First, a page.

National Guard still says space component needed to complement Space Force

The Air Force will present a plan to Congress in March with more details on a Guard component.

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Now that a Space Force is officially established, the National Guard is making the case for its own separate space component, citing the domain as a 24/7 mission area that defends the homeland.

The Defense Department, Air Force and National Guard are currently in talks about the need and ability to create a Space National Guard, and will present their proposal to Congress in the middle of March.

The National Guard planned to create a space component alongside the Space Force even before Congress gave the new branch approval.

“I don’t see how we have a Space Force without a Space Guard,” Maj. Gen. Michael Loh, adjutant general of the Colorado National Guard, told reporters at the Pentagon Wednesday. “The organize, train and equip is going to come from that Space Force side. Otherwise, you are delinking the parent service with those forces that are supporting it.”

Maj. Gen. David Baldwin, adjutant general of California, said National Guard forces working in space today already provide homeland functions.

“In addition to doing federal mission, the National Guard is the primary response force domestically when you need military response, and we leverage a lot of space systems in California, and have integrated it into our daily operations when we respond to support civil authorities,” Baldwin said. “We use space-based systems on every single wildfire, not only to do mapping and control, but we now use those systems for fire detection.”

The National Guard has 1,500 space forces — 1,100 in the Air National Guard and the rest in the Army National Guard.

Brig. Gen. Patrick Cobb, deputy director of space operations for the National Guard, said the Space National Guard would be constricted to the eight states and one territory where the Guard already uses space units. Those areas are Colorado, California, Alaska, Florida, Hawaii, Arkansas, Ohio, New York and Guam.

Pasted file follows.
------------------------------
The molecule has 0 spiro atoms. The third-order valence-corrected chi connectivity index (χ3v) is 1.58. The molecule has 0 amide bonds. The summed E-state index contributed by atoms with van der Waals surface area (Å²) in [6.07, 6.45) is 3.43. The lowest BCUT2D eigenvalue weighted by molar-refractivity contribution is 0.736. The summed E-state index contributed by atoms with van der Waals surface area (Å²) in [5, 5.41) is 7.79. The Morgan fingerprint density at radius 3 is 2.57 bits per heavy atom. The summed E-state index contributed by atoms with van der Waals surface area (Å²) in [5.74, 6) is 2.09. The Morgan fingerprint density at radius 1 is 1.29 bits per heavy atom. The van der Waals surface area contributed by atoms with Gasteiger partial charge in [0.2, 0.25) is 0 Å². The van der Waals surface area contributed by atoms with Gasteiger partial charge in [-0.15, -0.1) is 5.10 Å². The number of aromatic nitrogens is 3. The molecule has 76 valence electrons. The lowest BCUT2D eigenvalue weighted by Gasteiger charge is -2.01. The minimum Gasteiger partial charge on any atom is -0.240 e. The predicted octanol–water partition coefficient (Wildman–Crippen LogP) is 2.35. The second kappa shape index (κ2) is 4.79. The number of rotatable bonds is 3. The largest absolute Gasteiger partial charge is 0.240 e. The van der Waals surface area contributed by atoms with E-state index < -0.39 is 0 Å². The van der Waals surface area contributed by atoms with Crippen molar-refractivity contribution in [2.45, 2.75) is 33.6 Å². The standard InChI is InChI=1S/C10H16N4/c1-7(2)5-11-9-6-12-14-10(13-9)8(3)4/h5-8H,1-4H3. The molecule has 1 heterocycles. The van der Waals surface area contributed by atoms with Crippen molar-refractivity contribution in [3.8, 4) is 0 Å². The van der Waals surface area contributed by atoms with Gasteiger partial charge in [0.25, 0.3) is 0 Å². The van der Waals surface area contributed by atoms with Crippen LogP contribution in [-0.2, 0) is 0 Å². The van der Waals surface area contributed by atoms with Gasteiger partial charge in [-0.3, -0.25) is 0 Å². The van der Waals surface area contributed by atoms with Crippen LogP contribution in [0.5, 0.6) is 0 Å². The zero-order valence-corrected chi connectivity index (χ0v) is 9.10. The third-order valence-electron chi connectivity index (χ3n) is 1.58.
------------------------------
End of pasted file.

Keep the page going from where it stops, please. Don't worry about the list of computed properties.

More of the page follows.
“We are not looking to stand up 54 Space National Guards to cover every state and territory,” he said. “We only see there being some additional overhead in the particular states that participate in the mission. The concern that this would be creating this huge bureaucratic overhead is really not what we envision.”

The National Guard prepared to set up a space component when it started its space directorate. Baldwin said operationally the National Guard is ready to stand up its space side.

Most of the concerns are in the same areas that are hanging up the Space Force — administrative and human resources issues. The service wants to make sure once people are transferred over that they will get paid on time and retain their benefits.

There are also congressional permissions that still need to be afforded. The Space Force needs Congress to ensure all of the administrative functions are in order and to give permission for those that aren’t. The same goes for the Space National Guard when it comes to adding it as a legal entity to the Space Force.

Lt. Gen. David Thompson, Space Force vice commander, estimates there will be about 16,000 uniformed Space Force members in the active component, but it will take some time to get to that point.

The service will bring in members from every military branch by 2022, terminating their employment with the Army, Navy, Air Force or Marines and reenlisting them under the Space Force.

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